For the first time in Maine history, voters are poised to split the state’s four Electoral College votes between the top two candidates running for the White House.

Republican Donald Trump has a commanding 15-point lead in the state’s northern and more rural 2nd District, while his Democratic rival Hillary Clinton has an even bigger 21-point lead in the state’s more urban and southern 1st District, according to a new Portland Press Herald/Maine Sunday Telegram poll.

Clinton leads Trump statewide by four points, with 40 percent of those surveyed saying they will vote for her while 36 percent said they favor Trump. Another 12 percent said they will vote for Libertarian Party candidate Gary Johnson and 3 percent favor the Green Party’s Jill Stein. The remainder said they will vote for someone else or are undecided.

With only seven weeks remaining before the election, only 59 percent of voters said they definitely know who they’ll vote for, up only eight points from the newspaper’s poll in June, when 51 percent of voters said they had made up their minds.

Andrew Smith, director of the University of New Hampshire Survey Center, which conducted the poll, said voter indecision is high for mid-September, when about 70 percent of voters normally say they’ve made up their minds. Smith said the low commitment level reflects the unpopularity of both of the top candidates.

The poll found that only 37 percent of likely voters view Clinton favorably, compared to 36 percent in June, while only 32 percent view Trump favorably, compared to 28 percent in June.


“You’ve got two very unpopular candidates and people are voting against candidates rather than supporting people,” Smith said. “Voters truly are unsure about who they are going to support.”


Comparing the two major parties, 77 percent of registered Democrats said they had made their decision, while only 61 percent of the state’s registered Republicans have, the poll found.

The newspaper data showed that in June, Clinton had a slightly larger lead over Trump, with 42 percent supporting her compared to Trump’s 35 percent – statewide.

Some poll respondents, such as Peggy Coolong of Houlton, say they are so dissatisfied with their choices for president that they will leave that part of the ballot blank in November.

“I just can’t vote for them,” said Coolong, a 76-year-old widow who calls herself “a pure independent.”


“I do not think that Hillary is trustworthy and I feel very strongly that Mr. Trump probably is going to lose his temper, understandably, but at the wrong time and get us into trouble,” Coolong said.

She said the entire presidential campaign cycle has been so disappointing to her that she’s tuned it out entirely.

“I just got fed up and stopped watching, it’s just too frustrating,” Coolong said. “The political climate is so polluted it’s like a tsunami going across the United States and it’s inhabited by a clown puffer fish and a piranha who are followed around by meatheads – half-conscious people who can’t stop talking about it.”

If the results of the poll, which included both landline and cellphones and surveyed 513 likely voters statewide, hold up, Clinton would win the state overall with just over 40 percent of the vote. However, Trump would win the 2nd District and with it one of the state’s four Electoral College votes. The poll’s margin of error is 4 percent statewide and about 6 percent for each of the two congressional districts, because of smaller sample sizes.

The poll also suggests that Clinton is doing better on both ends of the economic spectrum, with support from 47 percent of respondents from households earning less than $30,000 a year, and 52 percent of respondents in households earning over $200,000 a year. But she and Trump are in a dead heat with middle-income Mainers, each winning the support of 38 percent of households earning between $30,000 and $60,000 a year.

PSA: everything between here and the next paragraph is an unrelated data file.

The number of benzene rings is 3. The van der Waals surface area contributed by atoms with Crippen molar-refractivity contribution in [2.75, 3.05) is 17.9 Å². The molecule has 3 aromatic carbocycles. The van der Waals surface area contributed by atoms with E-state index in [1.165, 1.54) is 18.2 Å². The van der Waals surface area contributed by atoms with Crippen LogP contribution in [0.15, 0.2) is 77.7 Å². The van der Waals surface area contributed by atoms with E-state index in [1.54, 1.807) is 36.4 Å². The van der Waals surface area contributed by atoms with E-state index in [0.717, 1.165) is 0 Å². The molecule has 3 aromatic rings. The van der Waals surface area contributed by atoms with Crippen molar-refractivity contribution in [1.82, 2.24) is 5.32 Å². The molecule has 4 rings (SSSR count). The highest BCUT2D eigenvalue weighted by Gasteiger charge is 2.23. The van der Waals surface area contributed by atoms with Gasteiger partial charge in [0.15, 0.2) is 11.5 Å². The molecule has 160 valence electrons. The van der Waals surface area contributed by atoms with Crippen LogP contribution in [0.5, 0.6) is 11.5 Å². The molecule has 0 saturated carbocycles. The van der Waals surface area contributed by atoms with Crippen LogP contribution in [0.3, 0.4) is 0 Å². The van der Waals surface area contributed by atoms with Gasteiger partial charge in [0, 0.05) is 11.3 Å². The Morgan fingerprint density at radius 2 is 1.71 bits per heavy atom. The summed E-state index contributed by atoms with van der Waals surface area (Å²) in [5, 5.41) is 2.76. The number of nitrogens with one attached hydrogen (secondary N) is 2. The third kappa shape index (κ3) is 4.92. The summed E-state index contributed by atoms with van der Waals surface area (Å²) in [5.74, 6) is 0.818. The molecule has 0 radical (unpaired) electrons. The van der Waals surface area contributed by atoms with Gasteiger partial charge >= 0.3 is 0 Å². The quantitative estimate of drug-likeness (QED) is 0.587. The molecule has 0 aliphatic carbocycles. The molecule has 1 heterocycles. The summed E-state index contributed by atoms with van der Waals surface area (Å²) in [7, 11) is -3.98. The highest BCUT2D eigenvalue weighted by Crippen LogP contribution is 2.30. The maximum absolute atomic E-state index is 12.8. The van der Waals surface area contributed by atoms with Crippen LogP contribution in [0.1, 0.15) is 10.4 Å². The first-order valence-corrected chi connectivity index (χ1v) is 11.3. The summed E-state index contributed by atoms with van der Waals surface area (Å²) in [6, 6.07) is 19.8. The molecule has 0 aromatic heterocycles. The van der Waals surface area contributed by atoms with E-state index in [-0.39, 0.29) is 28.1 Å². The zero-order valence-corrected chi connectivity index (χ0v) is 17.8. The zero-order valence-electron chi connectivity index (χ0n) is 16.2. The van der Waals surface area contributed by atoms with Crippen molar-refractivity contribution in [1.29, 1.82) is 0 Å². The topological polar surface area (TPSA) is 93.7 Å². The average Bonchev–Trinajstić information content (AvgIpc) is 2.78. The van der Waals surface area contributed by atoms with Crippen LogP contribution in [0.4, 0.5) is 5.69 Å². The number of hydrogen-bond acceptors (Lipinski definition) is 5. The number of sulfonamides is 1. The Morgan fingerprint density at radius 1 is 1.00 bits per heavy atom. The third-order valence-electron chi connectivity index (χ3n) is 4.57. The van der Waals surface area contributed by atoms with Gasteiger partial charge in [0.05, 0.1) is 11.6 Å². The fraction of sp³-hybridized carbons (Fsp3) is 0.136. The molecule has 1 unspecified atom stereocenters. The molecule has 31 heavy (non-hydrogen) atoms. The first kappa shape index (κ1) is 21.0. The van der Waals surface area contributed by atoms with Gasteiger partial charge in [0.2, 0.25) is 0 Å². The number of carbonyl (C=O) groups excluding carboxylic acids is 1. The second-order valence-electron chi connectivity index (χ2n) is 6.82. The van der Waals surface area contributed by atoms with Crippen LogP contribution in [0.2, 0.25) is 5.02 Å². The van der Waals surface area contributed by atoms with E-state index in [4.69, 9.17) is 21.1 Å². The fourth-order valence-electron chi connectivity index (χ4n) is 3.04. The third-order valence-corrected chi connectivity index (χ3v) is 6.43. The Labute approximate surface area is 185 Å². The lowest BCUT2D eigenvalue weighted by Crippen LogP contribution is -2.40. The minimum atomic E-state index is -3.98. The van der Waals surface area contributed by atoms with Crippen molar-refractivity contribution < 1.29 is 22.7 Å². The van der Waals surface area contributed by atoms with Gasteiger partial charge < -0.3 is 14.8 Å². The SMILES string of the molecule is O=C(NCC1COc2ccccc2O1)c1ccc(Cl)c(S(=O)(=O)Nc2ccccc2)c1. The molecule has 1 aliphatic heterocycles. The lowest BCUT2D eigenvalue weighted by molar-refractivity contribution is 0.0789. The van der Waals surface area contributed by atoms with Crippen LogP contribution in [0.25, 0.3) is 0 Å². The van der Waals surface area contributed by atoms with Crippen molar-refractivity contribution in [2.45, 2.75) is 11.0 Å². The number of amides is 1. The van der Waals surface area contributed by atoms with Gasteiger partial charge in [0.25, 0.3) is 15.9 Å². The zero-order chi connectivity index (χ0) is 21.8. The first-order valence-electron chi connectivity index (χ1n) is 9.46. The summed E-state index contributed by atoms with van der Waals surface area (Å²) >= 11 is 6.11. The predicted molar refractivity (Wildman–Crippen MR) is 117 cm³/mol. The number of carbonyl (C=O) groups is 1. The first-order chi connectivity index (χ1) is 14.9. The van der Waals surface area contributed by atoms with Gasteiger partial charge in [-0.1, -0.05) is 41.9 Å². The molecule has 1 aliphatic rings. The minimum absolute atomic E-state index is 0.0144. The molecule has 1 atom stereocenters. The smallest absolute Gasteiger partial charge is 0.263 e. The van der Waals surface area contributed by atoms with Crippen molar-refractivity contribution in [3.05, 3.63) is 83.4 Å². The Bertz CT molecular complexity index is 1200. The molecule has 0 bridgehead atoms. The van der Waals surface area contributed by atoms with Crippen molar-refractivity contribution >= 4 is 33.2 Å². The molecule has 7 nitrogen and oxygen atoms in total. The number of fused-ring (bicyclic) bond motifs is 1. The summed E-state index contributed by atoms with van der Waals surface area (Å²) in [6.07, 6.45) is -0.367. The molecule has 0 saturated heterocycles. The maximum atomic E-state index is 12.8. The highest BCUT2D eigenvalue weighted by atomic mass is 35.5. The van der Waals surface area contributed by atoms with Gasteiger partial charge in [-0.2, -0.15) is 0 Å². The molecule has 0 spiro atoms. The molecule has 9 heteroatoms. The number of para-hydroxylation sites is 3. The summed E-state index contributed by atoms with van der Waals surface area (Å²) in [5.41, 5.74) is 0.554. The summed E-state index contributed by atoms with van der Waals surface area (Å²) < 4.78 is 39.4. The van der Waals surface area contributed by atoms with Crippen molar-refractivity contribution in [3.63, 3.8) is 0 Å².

The candidates also tie with 35 percent of households earning between $60,000 and $100,000.


Clinton fares better with women, with 47 percent saying they support her over Trump’s 28 percent, while Trump fares better with men, 44 percent to Clinton’s 32 percent.

When it comes to voter age, Clinton captures 49 percent of those over 65, compared to Trump’s 34 percent. Voters aged 35 to 49 also favor Clinton by about 8 points, and voters aged 18 to 34 favor Clinton slightly, giving her a 3-point lead. But 25 percent of that younger age group say they will vote for the Libertarian, Johnson.

The largest age group surveyed, those 50 to 65, are more evenly split, with 40 percent saying they will vote for Trump and 38 percent saying they will vote for Clinton.

Filter poll results by key demographics:

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INTERACTIVE: Christian MilNeil | @vigorousnorth


Maine and Nebraska are the only states that don’t award Electoral College votes on a winner-take-all basis. Maine instead awards two votes for the statewide winner and one vote for the winner of each congressional district.

The state has never split its Electoral College votes before, and the possibility adds intrigue to Maine’s overall relevance in a race that appears to be tightening at the national level. Still, political scientists in Maine seem to agree it is unlikely the state will become a deciding factor in the national race.


Michael Franz, an associate professor of government and chair of the government and legal studies department at Bowdoin College, said how Clinton and Trump perform in the first presidential debate Monday could influence how much attention Maine gets from the candidates or their surrogates in the last few weeks before the election.

He said a strong debate performance for Trump would be a wild card that could tilt things more in his favor, especially among voters who are still undecided. “What she has in substance she misses in style, which is sort of the reverse for him,” Franz said. “He doesn’t have to be polished on policy – he just has to get the zingers in and do it well.”

The Maine polling data generally reflect other state and national polls showing a close race, with either Clinton or Trump holding narrow leads. Other polls in Maine also suggest that Trump is running ahead of Clinton in Maine’s 2nd District.